the water-eaten log
the fouled compass

We are, I am, you are
by cowardice or courage
the one who find our way
back to this scene
carrying a knife, a camera
a book of myths
in which
our names do not appear.

Monday, April 09, 2012

My God Can Beat Up Your God (Defining "Tolerance")


(This post is part of the annual Blog Against Theocracy. The twitter hatchtag is #AgainstTheocracy.)

Tolerance is a worthy value, but it's important to recognize that different religious traditions do not share the exact same beliefs (not even under different names), that atheism is not just another faith (as the saying goes, atheism is not a religion any more than "not collecting stamps" is a hobby), and that not everyone believes in, or practices, religious tolerance.

Occasionally, someone (almost always a conservative) will complain that someone else (normally a "liberal") is being 'intolerant of their intolerance.' (For instance, see Kirk Cameron's complaints that his religiously-based anti-gay views are not tolerated by "those who preach tolerance.") At first glance, such situations may seem to reveal a paradox or hypocrisy, but in the overwhelming majority of cases, it just ain't so.

Most of the time, when conservatives say "freedom," they really mean "privilege." Typically, they do not recognize this, because they view their preferred power structure as the natural order. Theocrats and other religious authoritarians will raise a great hue and cry about their religious freedoms being violated. Most will honestly believe this, but they do not truly seek freedom of religion, which they already possess. What they seek is power and preferential status, the ability to impose their religious beliefs on others. Consequentially, to use a shorthand, it's important to recognize the difference between personal beliefs – for instance, an individual's specific religious beliefs or lack thereof, that affect that person – and system beliefs – beliefs about how our overall system should be organized, including whether religious faiths (as well as no faith) should be treated equally and neutrally, or whether a particular faith or faiths should be given precedence. These are not equivalent, and when we discuss "belief" and "tolerance," we must put them in context. Individual, personal beliefs that affect that person primarily are categorically different from shared, public policies that affect everyone. The First Amendment contains both an exercise clause and an establishment clause regarding religion; theocrats consistently ignore the latter (in fact, that's one of the defining characteristic of theocrats). While the law makes a number of accommodations for religious beliefs (and individual communities may make far more), as a rule religious beliefs do not trump the law; a murderer could not successfully argue that prosecuting him was a violation of his First Amendment rights because he belonged to the Cult of Kali. Understanding these distinctions is crucial.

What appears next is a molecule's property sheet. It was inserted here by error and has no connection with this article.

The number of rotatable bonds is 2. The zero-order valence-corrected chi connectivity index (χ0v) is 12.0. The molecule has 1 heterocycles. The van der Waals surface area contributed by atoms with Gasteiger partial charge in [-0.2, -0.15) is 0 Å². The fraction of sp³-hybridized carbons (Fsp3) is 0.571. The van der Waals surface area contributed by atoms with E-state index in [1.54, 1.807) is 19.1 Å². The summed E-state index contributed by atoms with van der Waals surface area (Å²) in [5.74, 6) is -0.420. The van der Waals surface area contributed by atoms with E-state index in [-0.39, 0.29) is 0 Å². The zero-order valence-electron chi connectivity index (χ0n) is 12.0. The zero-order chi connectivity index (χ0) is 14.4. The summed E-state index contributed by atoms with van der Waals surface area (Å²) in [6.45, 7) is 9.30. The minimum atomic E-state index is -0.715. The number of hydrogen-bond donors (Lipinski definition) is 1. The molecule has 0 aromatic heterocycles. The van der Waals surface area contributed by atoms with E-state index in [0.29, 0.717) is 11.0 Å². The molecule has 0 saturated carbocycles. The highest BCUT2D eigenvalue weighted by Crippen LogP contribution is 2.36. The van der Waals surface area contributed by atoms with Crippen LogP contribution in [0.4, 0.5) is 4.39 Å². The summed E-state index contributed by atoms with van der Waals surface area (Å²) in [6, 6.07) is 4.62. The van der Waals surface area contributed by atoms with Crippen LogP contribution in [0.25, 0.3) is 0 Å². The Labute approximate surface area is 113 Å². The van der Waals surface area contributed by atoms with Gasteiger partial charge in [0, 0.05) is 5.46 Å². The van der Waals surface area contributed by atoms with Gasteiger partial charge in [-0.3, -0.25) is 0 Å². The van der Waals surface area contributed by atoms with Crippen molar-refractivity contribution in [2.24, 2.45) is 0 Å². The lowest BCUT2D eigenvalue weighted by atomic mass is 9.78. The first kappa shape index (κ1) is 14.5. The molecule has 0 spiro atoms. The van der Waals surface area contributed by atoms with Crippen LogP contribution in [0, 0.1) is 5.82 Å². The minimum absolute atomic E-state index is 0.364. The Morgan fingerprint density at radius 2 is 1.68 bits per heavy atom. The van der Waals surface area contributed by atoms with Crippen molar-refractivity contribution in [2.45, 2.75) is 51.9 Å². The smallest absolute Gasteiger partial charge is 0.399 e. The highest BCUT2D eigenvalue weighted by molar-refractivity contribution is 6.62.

The Local House of Worship

Back in December, I took a family member to a Christmas Eve service. This particular church is not really my crowd, but so what, as long as my family member likes it and is treated nicely by the congregation and church staff? One passage in the sermon really struck me, though (emphasis mine):

We live in a time when people demand that we assign equal value to all religious viewpoints. People bristle at the idea of just "one way to God." Tolerance is a wonderful virtue which we all need, but even tolerance must kneel at the cross of Jesus.

If you believe the New Testament story that God willingly sent his only son to be rejected, spit upon, trampled upon, maimed and mutilated, can you possibly believe that God would have sent his son to this if there had been any other way of salvation? Would you send your child away for such a fate, if it could possibly be avoided? No, to turn away from the cross and say I choose another way is really saying, "God, the sacrifice of your son wasn’t good enough for me. I want another option, I think I have a better alternative."

Is that tolerance, or is it pride?

Someone is very unclear on the concept of "tolerance."

Now, if there is any place where proselytizing is acceptable, clearly it is in a house of worship. Some congregations are more tolerant and inclusive than others, and this will appeal to some potential members. However, when on their own turf, obviously it's that congregation's right to proclaim that theirs is the best faith or the one true faith, that they're right and others are wrong, to cheerlead and trash talk, or even talk seriously about important theological differences. To quote an earlier post:

My assumption is that religious people think their religion is the best. If they grew up with the religion, they've probably heard that it's the best, or just naturally assumed it. Those that reflect on their religion as they grow older and stay with it come to some conclusion that their specific denomination is the best – or else they'd change it. Those that convert to a religion obviously think their new religion or denomination is the best, or else they wouldn't have chosen it. Some may choose to be part of a place of worship more for the community, or convert for a spouse, and may not subscribe to all of a religion's tenets nor that communities' practices. Still, generally speaking, it's not surprising if a religious person thinks his or her religion is the best, and/or the truest path.